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CPAP via single or dual nasal prongs
Managing successful extubation of ventilated premature infants is more art than science and is fraught with difficulty, so that any study which purports to assist in this difficult process is bound to be read with interest. Davis and colleagues (page 82) describe the results of a randomised controlled trial of the use of double versus single nasal prongs after extubation. Significantly fewer babies (24% versus 37%) “failed” extubation. However, the criteria for failure was not reventilation, but included apnoea; an increase of more than 15% in the inspired oxygen concentration; and respiratory acidosis. The failure rate of single prong extubation was thus much higher than in previous studies, which have usually used reventilation as the sole criteria with which to define failure. It is not entirely clear from the study whether or not babies randomised to the dual prong system received CPAP via the “fluidic flip” system; if so, this method has been shown to deliver a slightly higher oxygen concentration than single prong CPAP and this difference may need to be taken into account. Nevertheless, these results provide more support for the single prong system than has hitherto been available. Mazzella and colleagues from Genova, Italy, also found bilateral CPAP to be more effective than single prong CPAP in managing preterm infants with RDS (page 86). Babies given dual prong CPAP required less oxygen for a shorter time than those treated with a single long prong. This group excluded all babies who had been given antenatal steroids or who required intubation at delivery, meaning that their research was limited to a small percentage of neonatal unit admissions, and may not be generalisable.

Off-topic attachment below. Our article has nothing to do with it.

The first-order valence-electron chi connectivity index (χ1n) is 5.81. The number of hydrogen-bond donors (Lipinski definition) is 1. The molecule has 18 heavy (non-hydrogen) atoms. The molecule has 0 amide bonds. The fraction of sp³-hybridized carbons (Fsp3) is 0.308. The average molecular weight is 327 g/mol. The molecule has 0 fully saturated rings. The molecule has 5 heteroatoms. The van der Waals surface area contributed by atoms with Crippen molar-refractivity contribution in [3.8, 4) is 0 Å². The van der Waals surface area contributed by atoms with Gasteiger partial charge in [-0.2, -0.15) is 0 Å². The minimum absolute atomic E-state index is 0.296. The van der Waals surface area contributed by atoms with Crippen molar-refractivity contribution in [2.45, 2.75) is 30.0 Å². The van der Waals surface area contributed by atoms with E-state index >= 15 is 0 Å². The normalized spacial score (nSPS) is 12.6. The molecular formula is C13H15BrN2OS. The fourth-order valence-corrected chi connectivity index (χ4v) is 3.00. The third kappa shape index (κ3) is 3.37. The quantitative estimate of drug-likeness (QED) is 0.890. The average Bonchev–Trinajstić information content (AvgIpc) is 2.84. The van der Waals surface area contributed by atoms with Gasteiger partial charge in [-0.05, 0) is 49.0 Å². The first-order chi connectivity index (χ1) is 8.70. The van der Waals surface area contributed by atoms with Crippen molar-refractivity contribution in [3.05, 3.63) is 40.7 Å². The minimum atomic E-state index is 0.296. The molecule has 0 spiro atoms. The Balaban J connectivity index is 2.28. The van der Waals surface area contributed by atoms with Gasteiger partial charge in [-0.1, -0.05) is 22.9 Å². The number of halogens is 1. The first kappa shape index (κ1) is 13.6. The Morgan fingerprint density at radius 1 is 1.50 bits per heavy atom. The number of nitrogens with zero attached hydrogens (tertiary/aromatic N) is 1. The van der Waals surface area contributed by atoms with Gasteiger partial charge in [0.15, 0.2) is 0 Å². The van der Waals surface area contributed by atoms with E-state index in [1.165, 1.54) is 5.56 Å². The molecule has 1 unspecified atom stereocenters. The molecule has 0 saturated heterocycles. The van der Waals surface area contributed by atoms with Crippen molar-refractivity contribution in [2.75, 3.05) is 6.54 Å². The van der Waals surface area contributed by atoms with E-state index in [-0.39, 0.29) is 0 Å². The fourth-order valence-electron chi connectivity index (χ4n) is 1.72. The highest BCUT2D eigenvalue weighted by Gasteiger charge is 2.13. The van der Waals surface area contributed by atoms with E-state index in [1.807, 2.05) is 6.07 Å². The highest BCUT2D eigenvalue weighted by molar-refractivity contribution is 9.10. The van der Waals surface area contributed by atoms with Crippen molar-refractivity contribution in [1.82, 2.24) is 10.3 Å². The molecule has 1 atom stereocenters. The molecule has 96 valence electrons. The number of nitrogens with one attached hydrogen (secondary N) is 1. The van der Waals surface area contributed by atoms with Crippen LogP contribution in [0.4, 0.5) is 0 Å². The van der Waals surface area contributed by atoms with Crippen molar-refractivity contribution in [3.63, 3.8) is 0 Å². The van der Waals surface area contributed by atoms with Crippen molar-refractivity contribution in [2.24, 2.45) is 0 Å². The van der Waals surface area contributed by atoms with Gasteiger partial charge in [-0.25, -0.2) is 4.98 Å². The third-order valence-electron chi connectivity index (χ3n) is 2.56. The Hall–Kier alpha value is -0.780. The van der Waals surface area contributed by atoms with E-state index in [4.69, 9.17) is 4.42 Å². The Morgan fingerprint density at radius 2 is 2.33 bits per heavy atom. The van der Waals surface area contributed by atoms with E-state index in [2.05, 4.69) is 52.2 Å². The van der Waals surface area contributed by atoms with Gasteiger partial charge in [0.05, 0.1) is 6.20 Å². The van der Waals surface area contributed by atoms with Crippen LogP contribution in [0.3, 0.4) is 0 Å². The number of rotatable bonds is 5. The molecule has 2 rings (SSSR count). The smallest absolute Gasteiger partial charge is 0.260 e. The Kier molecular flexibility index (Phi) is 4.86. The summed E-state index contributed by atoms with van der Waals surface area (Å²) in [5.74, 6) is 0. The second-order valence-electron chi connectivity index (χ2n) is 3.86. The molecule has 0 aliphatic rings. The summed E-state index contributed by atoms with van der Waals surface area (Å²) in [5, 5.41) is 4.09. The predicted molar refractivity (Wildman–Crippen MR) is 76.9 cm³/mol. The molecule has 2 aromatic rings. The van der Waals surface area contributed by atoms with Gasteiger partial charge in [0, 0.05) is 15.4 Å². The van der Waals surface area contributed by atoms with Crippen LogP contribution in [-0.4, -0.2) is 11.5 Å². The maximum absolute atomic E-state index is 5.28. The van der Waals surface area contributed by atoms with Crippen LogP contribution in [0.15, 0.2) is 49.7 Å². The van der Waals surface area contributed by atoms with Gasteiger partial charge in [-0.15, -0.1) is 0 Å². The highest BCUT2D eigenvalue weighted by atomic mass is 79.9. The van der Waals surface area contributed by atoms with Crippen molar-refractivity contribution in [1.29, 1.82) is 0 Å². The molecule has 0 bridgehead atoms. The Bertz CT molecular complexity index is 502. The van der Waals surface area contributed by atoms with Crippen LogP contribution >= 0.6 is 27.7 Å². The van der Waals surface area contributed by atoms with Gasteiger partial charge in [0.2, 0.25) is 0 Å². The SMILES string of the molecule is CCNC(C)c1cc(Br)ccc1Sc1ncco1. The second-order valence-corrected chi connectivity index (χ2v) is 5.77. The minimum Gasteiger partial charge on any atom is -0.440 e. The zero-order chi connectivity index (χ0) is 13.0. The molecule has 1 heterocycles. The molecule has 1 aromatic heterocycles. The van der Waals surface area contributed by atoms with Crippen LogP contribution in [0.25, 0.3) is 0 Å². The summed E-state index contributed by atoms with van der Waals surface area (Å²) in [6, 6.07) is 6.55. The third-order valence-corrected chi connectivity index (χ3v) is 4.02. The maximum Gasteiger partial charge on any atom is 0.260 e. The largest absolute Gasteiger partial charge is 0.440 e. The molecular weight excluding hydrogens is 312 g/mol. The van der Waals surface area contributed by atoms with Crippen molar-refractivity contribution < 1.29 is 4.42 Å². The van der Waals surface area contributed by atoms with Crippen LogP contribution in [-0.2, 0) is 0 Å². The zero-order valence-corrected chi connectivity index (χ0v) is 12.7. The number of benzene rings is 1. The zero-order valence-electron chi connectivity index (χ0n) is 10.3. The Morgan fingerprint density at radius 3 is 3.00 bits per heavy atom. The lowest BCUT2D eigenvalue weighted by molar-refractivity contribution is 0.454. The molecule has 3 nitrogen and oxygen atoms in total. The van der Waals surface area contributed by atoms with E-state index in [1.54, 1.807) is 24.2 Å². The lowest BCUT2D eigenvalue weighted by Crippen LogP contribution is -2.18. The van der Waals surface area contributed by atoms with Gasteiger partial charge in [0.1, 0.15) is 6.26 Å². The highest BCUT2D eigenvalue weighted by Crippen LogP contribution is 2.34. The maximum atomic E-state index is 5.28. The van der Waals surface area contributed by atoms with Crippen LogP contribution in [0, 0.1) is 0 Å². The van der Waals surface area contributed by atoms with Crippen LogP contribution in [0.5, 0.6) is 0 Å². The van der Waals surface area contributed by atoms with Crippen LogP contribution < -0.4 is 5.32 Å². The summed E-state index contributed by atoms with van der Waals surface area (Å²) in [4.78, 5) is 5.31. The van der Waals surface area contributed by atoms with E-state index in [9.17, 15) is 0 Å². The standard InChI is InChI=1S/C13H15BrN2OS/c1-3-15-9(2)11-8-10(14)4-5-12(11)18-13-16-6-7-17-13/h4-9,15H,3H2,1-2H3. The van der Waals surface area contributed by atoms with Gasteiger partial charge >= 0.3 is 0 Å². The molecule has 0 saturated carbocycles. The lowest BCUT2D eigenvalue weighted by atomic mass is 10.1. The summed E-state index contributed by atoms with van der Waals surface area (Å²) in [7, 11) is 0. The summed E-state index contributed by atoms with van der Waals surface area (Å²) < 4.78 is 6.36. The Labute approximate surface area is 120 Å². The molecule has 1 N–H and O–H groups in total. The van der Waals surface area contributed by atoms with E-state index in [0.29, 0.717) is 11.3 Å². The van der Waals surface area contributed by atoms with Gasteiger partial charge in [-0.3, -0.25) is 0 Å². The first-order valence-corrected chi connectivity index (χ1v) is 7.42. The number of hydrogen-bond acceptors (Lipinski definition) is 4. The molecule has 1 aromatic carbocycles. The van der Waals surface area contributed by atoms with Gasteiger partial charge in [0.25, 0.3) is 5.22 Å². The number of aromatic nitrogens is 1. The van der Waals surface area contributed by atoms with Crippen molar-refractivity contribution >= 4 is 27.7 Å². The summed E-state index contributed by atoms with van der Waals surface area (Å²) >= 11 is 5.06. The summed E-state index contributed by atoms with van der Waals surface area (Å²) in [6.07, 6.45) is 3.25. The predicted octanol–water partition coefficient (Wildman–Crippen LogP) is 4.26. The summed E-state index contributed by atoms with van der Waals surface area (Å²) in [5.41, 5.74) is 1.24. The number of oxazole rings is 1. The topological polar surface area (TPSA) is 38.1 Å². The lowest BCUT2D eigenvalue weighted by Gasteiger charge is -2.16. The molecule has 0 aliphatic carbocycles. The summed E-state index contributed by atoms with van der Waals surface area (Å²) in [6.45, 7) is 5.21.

Providing breast milk for premature babies
All neonatologists agree that fresh expressed maternal breast milk is the ideal food for preterm babies, but few pay more than lip service to the reality of acquiring this precious product. Expressing milk regularly for a sick preterm baby (whose prognosis is uncertain) in a dingy, cold, dirty public space at the end of a busy ward corridor is stressful and unrewarding work for new mothers. Joneset al give some welcome practical advice on improving milks supply (page 91). The key to successful milk production was very frequent expression (at least 5 times a day); simultaneous pumping; prior breast massage; correct sized nipple shields and motivated staff. Very few mothers achieved the 8 expression sessions per day which were planned, and this is a valid observation in itself.
Advanced neonatal nurse practitioners win through against stiff competition
Two studies in this month's Fetal and Neonatal show that ANNPs are better at two key tasks in neonatal medicine than junior neonatologists (pages 96 and 100). These tasks are neonatal resuscitation, at which they were quicker to achieve intubation when it was required, and the neonatal examination. ANNPs were more reliable at detecting hip and eye abnormalities. The ANNP resuscitation service in Liverpool was only available 9 to 5 on weekdays, so that the ANNP resuscitators may have been more alert than their SHO counterparts, who performed all the resuscitations at night and at weekends. The researchers acknowledge that there may have been hidden differences in the populations as a result but reach the clear and appropriate conclusion that ANNPs are a welcome and effective addition to resuscitation teams.
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